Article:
By 1979, the music genre that was known as “disco” had reached rock bottom in more ways than one.
“Disco Sucks” became the slogan of choice of those who preferred FM rock radio that served up dishes of hard rock entrees by acts like Led Zeppelin, The Who and Black Sabbath.
On the evening of July 12th 1979 at a Major League Baseball double-header game between the Chicago White Sox and the Detroit Tigers at Comiskey Park in The Windy City, a crate of disco records was blown up on the field between the two games in what was billed as “Disco Demolition Night”. A riot then ensued.
This was how polarizing this musical style had become that was born out of “vamp” section of Black r’n’b, soul and funk records.
The vamp was sort of the fanfare section of a soul record. “Four on the floor” is what The Rolling Stones called it when they released a disco hot-record in 1978 called “Miss You” from their album “Some Girls”.
Kiss, the make-up crazy rockers from New York City also put out a disco hit in 1979 called “I Was Made For Lovin’ You” which would become their biggest hit.
As a matter of fact, plenty of unlikely acts put out disco records in the 70’s like Rod Stewart with “Do Ya Think I’m Sexy” in ’79, Dolly Parton with “9 To 5” in 1980, hell even Ether Merman put out an entire album of disco music in 1979.
But the roots of disco music were in Black soul music. This is why the best disco records were by Black artists who made music and records for people to dance to.
First off the term “disco” has its roots in the French name “discotheque”, a library of phonograph records.
The first so-called “discotheques in Paris were nightclubs that played vinyl records during Nazi occupation in the early 1940’s.
The term stuck and eventually spread across Europe and eventually to North America in the 1960’s.
The music style was defined by funky 4-bass drum beats accented by an open and closed hi-hat. Later on in the 80’s “house music” removed the hi-hat most of the time to accent the bass drum.
The Bee Gees, lifelong fans of Black music, released what became the opus of disco in 1977 with the soundtrack to the classic disco movie “Saturday Night Fever”, starring John Travolta.
The Bee Gees scored with hit-songs at the time like; ”Stayin’ Alive”, “Night Fever”, “More Than A Woman”, “You Should Be Dancing” and “Jive Talkin’”.
However, the boys from Down Under needed a little help from Black artists to pull this off by featuring Tavares on the album doing an alternate version of “More Than A Woman” and The Trammps with their smash “Disco Inferno”. Both tracks were featured in the film as well.
Florida couple George and Gwen McCrae, both r’n’b singers, each scored massive disco hits in the 70’s. George scored a number one hit in 1974 with “Rock Your Baby” which had an almost soca feel to it. His wife, Gwen scored a top ten smash with the answer record “Rockin’ Chair”.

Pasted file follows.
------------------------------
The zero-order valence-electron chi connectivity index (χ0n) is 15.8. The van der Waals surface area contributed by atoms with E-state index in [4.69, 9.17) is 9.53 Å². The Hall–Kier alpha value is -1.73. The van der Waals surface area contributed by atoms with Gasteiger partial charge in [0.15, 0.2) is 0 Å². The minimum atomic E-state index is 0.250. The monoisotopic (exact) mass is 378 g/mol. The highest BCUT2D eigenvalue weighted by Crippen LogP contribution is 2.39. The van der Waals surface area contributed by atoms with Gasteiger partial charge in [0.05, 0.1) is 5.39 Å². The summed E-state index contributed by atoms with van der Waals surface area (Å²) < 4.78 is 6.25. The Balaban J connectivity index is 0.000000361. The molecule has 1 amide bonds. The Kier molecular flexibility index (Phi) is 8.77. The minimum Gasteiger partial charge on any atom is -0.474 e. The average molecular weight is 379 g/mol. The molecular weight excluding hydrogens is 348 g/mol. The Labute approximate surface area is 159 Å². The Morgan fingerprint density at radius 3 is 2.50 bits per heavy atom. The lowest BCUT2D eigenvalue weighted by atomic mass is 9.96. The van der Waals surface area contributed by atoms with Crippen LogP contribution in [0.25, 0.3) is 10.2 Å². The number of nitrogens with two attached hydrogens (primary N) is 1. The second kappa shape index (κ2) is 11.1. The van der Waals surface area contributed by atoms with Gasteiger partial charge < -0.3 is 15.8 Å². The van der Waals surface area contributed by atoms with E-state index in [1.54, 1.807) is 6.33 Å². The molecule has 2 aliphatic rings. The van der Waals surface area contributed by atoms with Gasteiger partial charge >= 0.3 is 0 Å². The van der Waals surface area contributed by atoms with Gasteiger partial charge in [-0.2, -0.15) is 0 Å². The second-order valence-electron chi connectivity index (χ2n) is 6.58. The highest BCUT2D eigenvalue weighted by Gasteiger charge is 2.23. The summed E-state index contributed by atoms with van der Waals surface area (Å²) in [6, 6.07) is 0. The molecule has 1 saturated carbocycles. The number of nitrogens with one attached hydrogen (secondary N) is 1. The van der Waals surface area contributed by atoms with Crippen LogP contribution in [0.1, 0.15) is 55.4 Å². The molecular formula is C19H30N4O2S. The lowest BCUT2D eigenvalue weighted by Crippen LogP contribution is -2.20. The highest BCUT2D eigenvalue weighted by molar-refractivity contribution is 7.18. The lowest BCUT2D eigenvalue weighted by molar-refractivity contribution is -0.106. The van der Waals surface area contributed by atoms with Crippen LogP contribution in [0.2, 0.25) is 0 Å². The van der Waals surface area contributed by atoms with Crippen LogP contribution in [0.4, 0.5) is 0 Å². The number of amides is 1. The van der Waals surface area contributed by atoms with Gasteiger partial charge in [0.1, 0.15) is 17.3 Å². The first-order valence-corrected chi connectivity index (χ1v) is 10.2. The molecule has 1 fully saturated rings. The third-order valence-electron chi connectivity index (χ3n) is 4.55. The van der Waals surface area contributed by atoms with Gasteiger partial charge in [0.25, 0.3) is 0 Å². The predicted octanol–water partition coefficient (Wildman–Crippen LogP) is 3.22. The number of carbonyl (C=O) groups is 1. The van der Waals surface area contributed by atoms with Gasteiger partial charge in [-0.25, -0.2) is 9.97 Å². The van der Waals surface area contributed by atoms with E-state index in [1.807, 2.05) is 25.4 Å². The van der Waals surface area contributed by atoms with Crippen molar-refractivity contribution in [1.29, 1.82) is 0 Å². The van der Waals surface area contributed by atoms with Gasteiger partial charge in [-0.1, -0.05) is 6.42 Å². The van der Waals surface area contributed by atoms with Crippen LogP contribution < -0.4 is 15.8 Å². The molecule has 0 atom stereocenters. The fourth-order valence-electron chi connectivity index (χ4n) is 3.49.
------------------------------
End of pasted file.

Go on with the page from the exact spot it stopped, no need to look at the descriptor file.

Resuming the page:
The duo Shirley and Lee scored a huge r’n’b hit in 1956 with “Let The Good Times Roll”. Revamped as Shirley And Company in 1974, they scored another hit with “Shame, Shame, Shame” which invaded the pop, soul and disco charts and became an instant classic. “Shame Shame Shame” was written by Sylvia Robinson, who had hits as one half of the duo Mickey And Sylvia and as a solo artist, would become an entrepreneur and launch Sugar Hill Records and release one of the first rap records ever in “Rapper’s Delight” by The Sugar Hill Gang.
The disco narrative had become so popular in the 70’s that even future innovators like Michael Jackson and Prince flirted with the style in the late 70’s. Michael and his brothers now renamed The Jacksons after leaving Motown Records and losing the right to the name The Jackson 5, had disco elements written all over their 1978 album “Destiny”. Prince on his self-produced debut album “For You”, essentially assembled a disco album with cuts like: “My Love Is Forever”, “In Love”, “Just As Long As We’re Together” and his very first single “Soft And Wet”.
The Godfather Of Soul himself James Brown released one of the best disco records ever in 1976 with “Get Up Offa That Thing”/”Release The Pressure”. However when he released the heavily lacking album “The Original Disco Man” in 1979, he had jumped on a train that by now had already left the station and was being replaced by punk rock and hip-hop. The irony behind this was that much of disco’s roots came from the vamp parts of some of Brown’s classic like “Cold Sweat” and “Sex Machine”.
The greatest person to ever do it was Black trans artist Sylvester, who treated disco as an art-form with dance classics like “Dance”(Disco Heat) and “You Make Me Feel”(Mighty Real) in ’78.
The Queen however was Donna Summer whose classic orgasm filled “Love To Love You Baby”, pretty much marked the beginning of the sensation that would create such symbolic artifacts of the genre like disco balls, polyester suits, gaudy gold chains along with cocaine filled nights at New York City’s Studio 54 discotheque.
So the next time, you hear a disco record and get urge to cringe and burn some records by Alicia Bridges and Patrick Hernandez, remember Black innovators like: Marvin Gaye, Edwin Starr and Earth Wind And Fire produced some of their greatest records with a disco rhythm and beat!